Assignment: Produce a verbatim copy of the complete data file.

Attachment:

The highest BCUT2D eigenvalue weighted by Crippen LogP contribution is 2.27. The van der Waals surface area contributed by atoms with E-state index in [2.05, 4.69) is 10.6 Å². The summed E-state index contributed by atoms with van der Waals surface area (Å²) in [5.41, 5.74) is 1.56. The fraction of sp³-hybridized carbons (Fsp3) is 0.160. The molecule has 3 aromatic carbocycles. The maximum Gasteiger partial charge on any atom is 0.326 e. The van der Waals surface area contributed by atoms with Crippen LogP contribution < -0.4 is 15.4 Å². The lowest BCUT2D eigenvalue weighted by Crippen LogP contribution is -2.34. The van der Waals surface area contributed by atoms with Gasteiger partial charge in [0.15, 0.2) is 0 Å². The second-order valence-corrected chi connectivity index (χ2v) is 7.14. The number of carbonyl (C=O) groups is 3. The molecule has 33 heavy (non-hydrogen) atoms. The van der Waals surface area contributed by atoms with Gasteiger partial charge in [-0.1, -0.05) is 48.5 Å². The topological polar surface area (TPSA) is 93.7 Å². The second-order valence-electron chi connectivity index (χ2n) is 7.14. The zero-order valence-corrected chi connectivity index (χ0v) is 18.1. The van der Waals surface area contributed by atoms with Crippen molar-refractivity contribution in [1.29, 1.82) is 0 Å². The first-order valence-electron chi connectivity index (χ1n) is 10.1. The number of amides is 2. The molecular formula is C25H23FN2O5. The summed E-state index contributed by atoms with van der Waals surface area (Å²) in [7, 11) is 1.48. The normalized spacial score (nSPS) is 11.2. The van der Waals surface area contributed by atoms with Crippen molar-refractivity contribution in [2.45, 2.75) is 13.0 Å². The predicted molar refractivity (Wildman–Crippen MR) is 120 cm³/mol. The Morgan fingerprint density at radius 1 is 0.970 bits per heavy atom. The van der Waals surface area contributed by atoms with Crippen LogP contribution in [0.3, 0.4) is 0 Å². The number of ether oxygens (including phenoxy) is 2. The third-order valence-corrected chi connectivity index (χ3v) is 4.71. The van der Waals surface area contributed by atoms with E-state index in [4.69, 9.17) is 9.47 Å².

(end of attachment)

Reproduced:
The highest BCUT2D eigenvalue weighted by Crippen LogP contribution is 2.27. The van der Waals surface area contributed by atoms with E-state index in [2.05, 4.69) is 10.6 Å². The summed E-state index contributed by atoms with van der Waals surface area (Å²) in [5.41, 5.74) is 1.56. The fraction of sp³-hybridized carbons (Fsp3) is 0.160. The molecule has 3 aromatic carbocycles. The maximum Gasteiger partial charge on any atom is 0.326 e. The van der Waals surface area contributed by atoms with Crippen LogP contribution < -0.4 is 15.4 Å². The lowest BCUT2D eigenvalue weighted by Crippen LogP contribution is -2.34. The van der Waals surface area contributed by atoms with Gasteiger partial charge in [0.15, 0.2) is 0 Å². The second-order valence-corrected chi connectivity index (χ2v) is 7.14. The number of carbonyl (C=O) groups is 3. The molecule has 33 heavy (non-hydrogen) atoms. The van der Waals surface area contributed by atoms with Gasteiger partial charge in [-0.1, -0.05) is 48.5 Å². The topological polar surface area (TPSA) is 93.7 Å². The second-order valence-electron chi connectivity index (χ2n) is 7.14. The zero-order valence-corrected chi connectivity index (χ0v) is 18.1. The van der Waals surface area contributed by atoms with Crippen molar-refractivity contribution in [1.29, 1.82) is 0 Å². The first-order valence-electron chi connectivity index (χ1n) is 10.1. The number of amides is 2. The molecular formula is C25H23FN2O5. The summed E-state index contributed by atoms with van der Waals surface area (Å²) in [7, 11) is 1.48. The normalized spacial score (nSPS) is 11.2. The van der Waals surface area contributed by atoms with Crippen molar-refractivity contribution in [2.45, 2.75) is 13.0 Å². The predicted molar refractivity (Wildman–Crippen MR) is 120 cm³/mol. The Morgan fingerprint density at radius 1 is 0.970 bits per heavy atom. The van der Waals surface area contributed by atoms with Crippen LogP contribution in [0.3, 0.4) is 0 Å². The number of ether oxygens (including phenoxy) is 2. The third-order valence-corrected chi connectivity index (χ3v) is 4.71. The van der Waals surface area contributed by atoms with E-state index in [4.69, 9.17) is 9.47 Å².